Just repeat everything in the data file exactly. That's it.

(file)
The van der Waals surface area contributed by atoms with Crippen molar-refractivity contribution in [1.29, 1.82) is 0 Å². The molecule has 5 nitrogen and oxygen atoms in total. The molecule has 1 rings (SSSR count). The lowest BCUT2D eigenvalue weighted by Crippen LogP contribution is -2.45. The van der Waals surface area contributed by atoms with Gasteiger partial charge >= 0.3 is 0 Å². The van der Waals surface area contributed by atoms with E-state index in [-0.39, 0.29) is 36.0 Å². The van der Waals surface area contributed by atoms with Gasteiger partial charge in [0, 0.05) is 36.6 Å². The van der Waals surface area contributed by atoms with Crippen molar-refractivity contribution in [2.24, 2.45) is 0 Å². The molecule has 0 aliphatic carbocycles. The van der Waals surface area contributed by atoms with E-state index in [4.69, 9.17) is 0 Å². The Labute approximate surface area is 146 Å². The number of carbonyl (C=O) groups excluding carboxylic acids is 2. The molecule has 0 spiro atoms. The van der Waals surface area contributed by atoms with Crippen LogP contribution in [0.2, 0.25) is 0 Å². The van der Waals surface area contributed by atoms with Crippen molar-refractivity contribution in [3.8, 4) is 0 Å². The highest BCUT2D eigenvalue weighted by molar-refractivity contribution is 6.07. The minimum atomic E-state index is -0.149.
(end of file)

The van der Waals surface area contributed by atoms with Crippen molar-refractivity contribution in [1.29, 1.82) is 0 Å². The molecule has 5 nitrogen and oxygen atoms in total. The molecule has 1 rings (SSSR count). The lowest BCUT2D eigenvalue weighted by Crippen LogP contribution is -2.45. The van der Waals surface area contributed by atoms with Gasteiger partial charge >= 0.3 is 0 Å². The van der Waals surface area contributed by atoms with E-state index in [-0.39, 0.29) is 36.0 Å². The van der Waals surface area contributed by atoms with Gasteiger partial charge in [0, 0.05) is 36.6 Å². The van der Waals surface area contributed by atoms with Crippen molar-refractivity contribution in [2.24, 2.45) is 0 Å². The molecule has 0 aliphatic carbocycles. The van der Waals surface area contributed by atoms with E-state index in [4.69, 9.17) is 0 Å². The Labute approximate surface area is 146 Å². The number of carbonyl (C=O) groups excluding carboxylic acids is 2. The molecule has 0 spiro atoms. The van der Waals surface area contributed by atoms with Crippen LogP contribution in [0.2, 0.25) is 0 Å². The van der Waals surface area contributed by atoms with Crippen molar-refractivity contribution in [3.8, 4) is 0 Å². The highest BCUT2D eigenvalue weighted by molar-refractivity contribution is 6.07. The minimum atomic E-state index is -0.149.